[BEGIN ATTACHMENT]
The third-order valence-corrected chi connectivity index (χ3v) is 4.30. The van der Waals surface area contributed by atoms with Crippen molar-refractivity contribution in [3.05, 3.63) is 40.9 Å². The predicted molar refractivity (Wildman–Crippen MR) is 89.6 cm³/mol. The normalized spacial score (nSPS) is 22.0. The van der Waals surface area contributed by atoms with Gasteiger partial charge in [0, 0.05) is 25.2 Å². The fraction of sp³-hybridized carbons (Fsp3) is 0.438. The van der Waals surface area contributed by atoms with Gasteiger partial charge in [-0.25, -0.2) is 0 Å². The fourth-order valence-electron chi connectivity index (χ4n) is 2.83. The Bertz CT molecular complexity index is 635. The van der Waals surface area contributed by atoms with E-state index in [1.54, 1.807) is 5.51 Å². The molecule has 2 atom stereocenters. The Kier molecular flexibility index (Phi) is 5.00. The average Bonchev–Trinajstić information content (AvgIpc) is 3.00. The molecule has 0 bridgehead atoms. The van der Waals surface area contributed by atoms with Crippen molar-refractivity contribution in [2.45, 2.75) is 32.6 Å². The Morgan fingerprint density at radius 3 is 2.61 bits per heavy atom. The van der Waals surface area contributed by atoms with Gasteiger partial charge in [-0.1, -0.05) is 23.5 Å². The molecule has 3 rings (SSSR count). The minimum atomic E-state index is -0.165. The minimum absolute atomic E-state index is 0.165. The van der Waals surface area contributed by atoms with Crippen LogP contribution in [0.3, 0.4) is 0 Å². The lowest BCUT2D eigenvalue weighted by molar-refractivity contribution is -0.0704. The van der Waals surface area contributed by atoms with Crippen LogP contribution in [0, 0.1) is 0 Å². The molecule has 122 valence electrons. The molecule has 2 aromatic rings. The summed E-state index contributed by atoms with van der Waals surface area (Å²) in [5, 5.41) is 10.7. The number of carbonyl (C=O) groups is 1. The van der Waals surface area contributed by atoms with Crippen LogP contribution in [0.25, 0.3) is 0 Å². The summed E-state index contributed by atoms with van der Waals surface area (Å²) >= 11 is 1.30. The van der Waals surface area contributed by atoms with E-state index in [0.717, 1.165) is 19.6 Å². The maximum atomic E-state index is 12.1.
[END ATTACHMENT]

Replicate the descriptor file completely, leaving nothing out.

The third-order valence-corrected chi connectivity index (χ3v) is 4.30. The van der Waals surface area contributed by atoms with Crippen molar-refractivity contribution in [3.05, 3.63) is 40.9 Å². The predicted molar refractivity (Wildman–Crippen MR) is 89.6 cm³/mol. The normalized spacial score (nSPS) is 22.0. The van der Waals surface area contributed by atoms with Gasteiger partial charge in [0, 0.05) is 25.2 Å². The fraction of sp³-hybridized carbons (Fsp3) is 0.438. The van der Waals surface area contributed by atoms with Gasteiger partial charge in [-0.25, -0.2) is 0 Å². The fourth-order valence-electron chi connectivity index (χ4n) is 2.83. The Bertz CT molecular complexity index is 635. The van der Waals surface area contributed by atoms with E-state index in [1.54, 1.807) is 5.51 Å². The molecule has 2 atom stereocenters. The Kier molecular flexibility index (Phi) is 5.00. The average Bonchev–Trinajstić information content (AvgIpc) is 3.00. The molecule has 0 bridgehead atoms. The van der Waals surface area contributed by atoms with Crippen molar-refractivity contribution in [2.45, 2.75) is 32.6 Å². The Morgan fingerprint density at radius 3 is 2.61 bits per heavy atom. The van der Waals surface area contributed by atoms with Gasteiger partial charge in [-0.1, -0.05) is 23.5 Å². The molecule has 3 rings (SSSR count). The minimum atomic E-state index is -0.165. The minimum absolute atomic E-state index is 0.165. The van der Waals surface area contributed by atoms with Crippen LogP contribution in [0.3, 0.4) is 0 Å². The lowest BCUT2D eigenvalue weighted by molar-refractivity contribution is -0.0704. The van der Waals surface area contributed by atoms with Crippen LogP contribution in [0, 0.1) is 0 Å². The molecule has 122 valence electrons. The molecule has 2 aromatic rings. The summed E-state index contributed by atoms with van der Waals surface area (Å²) in [5, 5.41) is 10.7. The number of carbonyl (C=O) groups is 1. The van der Waals surface area contributed by atoms with Crippen LogP contribution in [0.25, 0.3) is 0 Å². The summed E-state index contributed by atoms with van der Waals surface area (Å²) >= 11 is 1.30. The van der Waals surface area contributed by atoms with E-state index in [0.717, 1.165) is 19.6 Å². The maximum atomic E-state index is 12.1.